The lightweight technology that underpins the new BMW i3 urban electric car, spied here during testing in Munich, has the potential to be transferred to other brands.

Now close to production form, the design of the BMW i3 has been toned down from the original concept, which was unveiled at the Frankfurt motor show last year. The i3’s sister car, the all-wheel-drive petrol-electric hybrid i8 sports car, has undergone the same process as it moves towards production.

The i3 concept shown at Frankfurt featured see-through doors, which have been replaced by a standard design on this test car. It now seems that the doors were merely for impact at the concept’s motor show appearances, and it was always BMW’s intention to fit more conventional doors.

As with the i8, the i3 is based around a light but highly resilient CFRP (carbonfibre reinforced plastic) body structure – dubbed the ‘Life Module’ – and rides on a predominantly aluminium chassis.

It is the i3’s Life Module underpinnings that could be applied to other brands – opening up the possibility for the BMW Group to use the technology on a future Mini, for example.

The i3’s construction will bring it close to the conventionally constructed Mini One in terms of stature.The production version of the i3 weighs 1270kg, some 265kg above the Mini One. At 3845mm in length, 2011mm in width and 1537mm in height, the five-door i3 is 120mm longer, 326mm wider and 132mm higher than the Mini One. It rides on a platform boasting a 105mm longer wheelbase at 2570mm and wider tracks.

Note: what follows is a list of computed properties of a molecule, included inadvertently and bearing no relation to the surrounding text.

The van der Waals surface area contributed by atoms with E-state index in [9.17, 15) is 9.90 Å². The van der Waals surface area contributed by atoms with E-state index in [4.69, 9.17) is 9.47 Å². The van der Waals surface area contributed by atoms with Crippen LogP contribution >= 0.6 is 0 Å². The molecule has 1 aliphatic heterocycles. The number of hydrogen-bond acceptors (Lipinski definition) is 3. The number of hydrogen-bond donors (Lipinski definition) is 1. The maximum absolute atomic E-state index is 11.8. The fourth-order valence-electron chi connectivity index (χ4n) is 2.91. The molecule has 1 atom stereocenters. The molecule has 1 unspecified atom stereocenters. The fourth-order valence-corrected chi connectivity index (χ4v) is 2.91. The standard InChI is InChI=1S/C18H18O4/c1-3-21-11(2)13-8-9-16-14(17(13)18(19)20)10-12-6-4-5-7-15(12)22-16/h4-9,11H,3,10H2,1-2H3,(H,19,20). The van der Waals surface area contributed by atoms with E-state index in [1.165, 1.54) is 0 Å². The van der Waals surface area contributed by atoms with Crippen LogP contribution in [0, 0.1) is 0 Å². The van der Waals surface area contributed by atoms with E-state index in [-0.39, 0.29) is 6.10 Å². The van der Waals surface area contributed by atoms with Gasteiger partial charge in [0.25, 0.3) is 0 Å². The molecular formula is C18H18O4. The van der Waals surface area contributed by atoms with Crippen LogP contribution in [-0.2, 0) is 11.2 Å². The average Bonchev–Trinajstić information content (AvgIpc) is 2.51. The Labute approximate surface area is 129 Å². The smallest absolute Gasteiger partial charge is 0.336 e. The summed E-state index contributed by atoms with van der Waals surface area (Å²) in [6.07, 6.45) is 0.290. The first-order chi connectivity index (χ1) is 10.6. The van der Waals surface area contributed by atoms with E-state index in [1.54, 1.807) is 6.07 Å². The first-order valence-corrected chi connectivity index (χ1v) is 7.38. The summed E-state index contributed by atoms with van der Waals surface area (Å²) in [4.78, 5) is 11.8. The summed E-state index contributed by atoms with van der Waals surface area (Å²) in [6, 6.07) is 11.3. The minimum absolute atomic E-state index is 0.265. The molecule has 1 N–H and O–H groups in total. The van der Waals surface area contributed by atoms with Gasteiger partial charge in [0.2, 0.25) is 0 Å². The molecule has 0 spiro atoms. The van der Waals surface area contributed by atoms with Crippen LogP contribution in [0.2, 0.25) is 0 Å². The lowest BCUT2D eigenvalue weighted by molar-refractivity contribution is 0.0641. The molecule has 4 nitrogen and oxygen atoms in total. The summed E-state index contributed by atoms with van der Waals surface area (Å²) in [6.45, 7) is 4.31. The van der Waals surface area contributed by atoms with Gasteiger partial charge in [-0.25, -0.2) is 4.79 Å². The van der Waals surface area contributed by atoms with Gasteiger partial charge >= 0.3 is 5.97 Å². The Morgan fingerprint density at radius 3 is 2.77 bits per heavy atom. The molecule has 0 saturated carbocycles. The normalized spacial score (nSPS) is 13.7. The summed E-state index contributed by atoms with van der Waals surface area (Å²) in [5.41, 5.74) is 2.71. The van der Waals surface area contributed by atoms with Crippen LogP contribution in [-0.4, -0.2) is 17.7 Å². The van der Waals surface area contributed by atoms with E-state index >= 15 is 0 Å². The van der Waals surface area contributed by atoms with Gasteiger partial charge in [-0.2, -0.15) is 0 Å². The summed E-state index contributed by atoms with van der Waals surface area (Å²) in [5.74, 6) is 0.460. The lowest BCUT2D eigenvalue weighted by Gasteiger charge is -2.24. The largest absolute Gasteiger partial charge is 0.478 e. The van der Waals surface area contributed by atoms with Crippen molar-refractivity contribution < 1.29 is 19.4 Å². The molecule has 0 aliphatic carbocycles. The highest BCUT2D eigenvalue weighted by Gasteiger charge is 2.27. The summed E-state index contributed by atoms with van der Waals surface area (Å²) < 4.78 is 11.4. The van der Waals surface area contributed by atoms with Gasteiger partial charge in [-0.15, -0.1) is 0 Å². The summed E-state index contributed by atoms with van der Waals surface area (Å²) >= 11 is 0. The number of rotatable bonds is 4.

Therefore the i3 has a larger footprint than its Mini stablemate, yet it’s still smaller than any existing BMW model. There is a nominal 200 litres of luggage space behind the rear seats.

BMW claims the i3 boasts a “comparatively small turning circle” and keenly describes its handling as being “agile at typical city speeds”, both in keeping with its urban driving brief. By mounting the new car’s liquid-cooled battery – a lithium-ion unit of unspecified weight and capacity – within the central section of the floor, BMW claims the i3’s centre of gravity is lower than all current 1-series models.

The i3 will be offered with standard plug-in electric or optional range extender-assisted, electric-drive powertrains when it goes on sale next year.

Unlike the petrol-electric, hybrid-powered BMW i8, the i3 relies on a pure electric driveline currently undergoing durability testing in a fleet of 1-series Active-E prototypes.

At the heart of the new plug-in system is a compact electric motor mounted over the rear axle. It draws energy from the battery to provide drive to the rear wheels via a single-speed transmission.

With 168bhp and gutsy 184lb ft of torque, the brushless motor is claimed to propel the i3 from 0-37mph in 3.9sec and from 0-62mph in 7.9sec – acceleration roughly equivalent to the 118d. It is also claimed to possess 50-75mph rolling acceleration of just 6.0sec.

Maximum speed is limited to 93mph to protect the charge of the battery. BMW claims a total recharge time of the battery pack in six hours on a conventional 220-volt mains charge. An ‘80 per cent capacity in one-hour’ fast charge is also available. A heavy-acting brake-energy recuperation system also features, as does a ‘coast mode’ that can be used for periods of energy-neutral freewheeling.

An overall range of between 80-100miles is expected for the i3, which BMW believes is sufficient for 90 per cent of journeys. But BMW has revealed for the first time, the i3 will be offered with an optional range extender powertrain (called REx by BMW) to satisfy those wanting to undertake longer journeys.